Australia economy is modern and vibrant, has a strong growth record and has benefited from the resources boom. It has continuously grown since 1991.
Did the global recession impact the Australian economy?
2008 changed the face of the world economy and Australia is not immune to what is happening everywhere else. But the crisis was much milder here than in other countries.
Quite a good place to start a new life.
Australia is rich in natural resources, which makes it a strong exporter of commodities. This also helped the country grow faster during the resources boom.
Another major export item are agricultural products. Just 6.5% of Australia's soil is good for agriculture. Drought is a major factor which impacts it negatively.
But the variety of climates and use of high technology makes Australia a strong supplier of food to the world. Food industry is a source of employment and business opportunities in regional areas of the country.
Both resources and agriculture account for just a small proportion of the country's GDP.
About 80% of the Australian economy is generated by services: financial, retail, tourism, entertainment, education, health, business services. A truly modern economy.
Setting up a new business in Australia is a fairly easy process. You can start a business in just two days, as compared to an average of 20 days in OECD countries, according to World Bank.
IT and telecommunications are driving the growth and efficiency of Australian economy. Electronic payments and shopping online have become part of the daily routine for the large majority of consumers.
Australians have a continuous love affair with investment, whether in shares or property.
Over 65% of households own their home, with or without a mortgage. Some continue to buy properties and rent them out. Others prefer shares, with more than half of the adult population owning some.
But the general financial crisis was bad news for share investors, with sharp falls in Australian shares after years of very strong growth.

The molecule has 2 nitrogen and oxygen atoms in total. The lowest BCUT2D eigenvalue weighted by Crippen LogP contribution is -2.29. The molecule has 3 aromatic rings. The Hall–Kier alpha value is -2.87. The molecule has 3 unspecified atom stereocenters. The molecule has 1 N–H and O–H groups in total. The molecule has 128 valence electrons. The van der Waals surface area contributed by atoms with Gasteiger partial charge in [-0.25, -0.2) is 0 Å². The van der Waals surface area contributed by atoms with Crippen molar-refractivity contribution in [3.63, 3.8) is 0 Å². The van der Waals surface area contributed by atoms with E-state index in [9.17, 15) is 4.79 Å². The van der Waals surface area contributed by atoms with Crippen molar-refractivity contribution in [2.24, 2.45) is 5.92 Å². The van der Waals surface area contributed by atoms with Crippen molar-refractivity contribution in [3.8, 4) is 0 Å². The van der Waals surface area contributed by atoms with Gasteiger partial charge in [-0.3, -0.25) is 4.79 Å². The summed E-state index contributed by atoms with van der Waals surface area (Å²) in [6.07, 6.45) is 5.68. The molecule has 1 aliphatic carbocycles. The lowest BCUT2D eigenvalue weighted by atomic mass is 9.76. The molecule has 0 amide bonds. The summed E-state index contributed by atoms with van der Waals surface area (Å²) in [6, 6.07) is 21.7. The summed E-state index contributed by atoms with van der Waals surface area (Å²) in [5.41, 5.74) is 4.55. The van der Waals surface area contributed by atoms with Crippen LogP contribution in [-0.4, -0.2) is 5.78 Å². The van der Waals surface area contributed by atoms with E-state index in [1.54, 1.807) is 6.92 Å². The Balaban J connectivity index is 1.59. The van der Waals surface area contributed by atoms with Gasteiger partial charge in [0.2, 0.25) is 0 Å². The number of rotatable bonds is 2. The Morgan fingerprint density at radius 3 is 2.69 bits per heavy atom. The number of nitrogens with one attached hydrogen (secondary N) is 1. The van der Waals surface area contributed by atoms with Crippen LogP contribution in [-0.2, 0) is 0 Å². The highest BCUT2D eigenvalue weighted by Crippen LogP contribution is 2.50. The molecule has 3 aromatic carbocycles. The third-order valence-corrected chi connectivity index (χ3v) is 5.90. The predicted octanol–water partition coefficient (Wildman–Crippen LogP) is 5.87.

We did have a mild recession. Australia economy was in a better shape than most of the world economies throughout the crisis.
From a consumer's angle, prices have gone a little bit down and most retailers are having sales. The interest rates are much lower, which means people pay less on a mortgage and have more money available to spend.
House prices have inflated during the boom period. They have not taken a big fall yet, unlike what has happened in other countries. There are more new first home buyers on the market as the government has doubled the first home owner grant from $ 7000 to $ 14000 and even tripled it to $ 21000 for those who build or purchase brand new houses.
This scheme is being phased out. As of January 2010 the first home owner's grant goes back to $ 7000.
Australian banks are strong and in a much better position than elsewhere. They have a lower exposure to sub-prime debts.
The government put in place an economic stimulus package and increased public spending to "cushion" Australia from recession.
With all our major trading partners deep in recession, Australia may follow suit, but the impact will probably be milder. How much milder, if at all? No crystal ball here...
Still a lucky country, hopefully.
Australia seems to be one of the first countries that have bounced back from recession. The Reserve Bank increased interest rates twice, in October and November. And the economy is predicted to grow and generate more jobs.
Another interest rate increase. Predictions are that there will be more next year...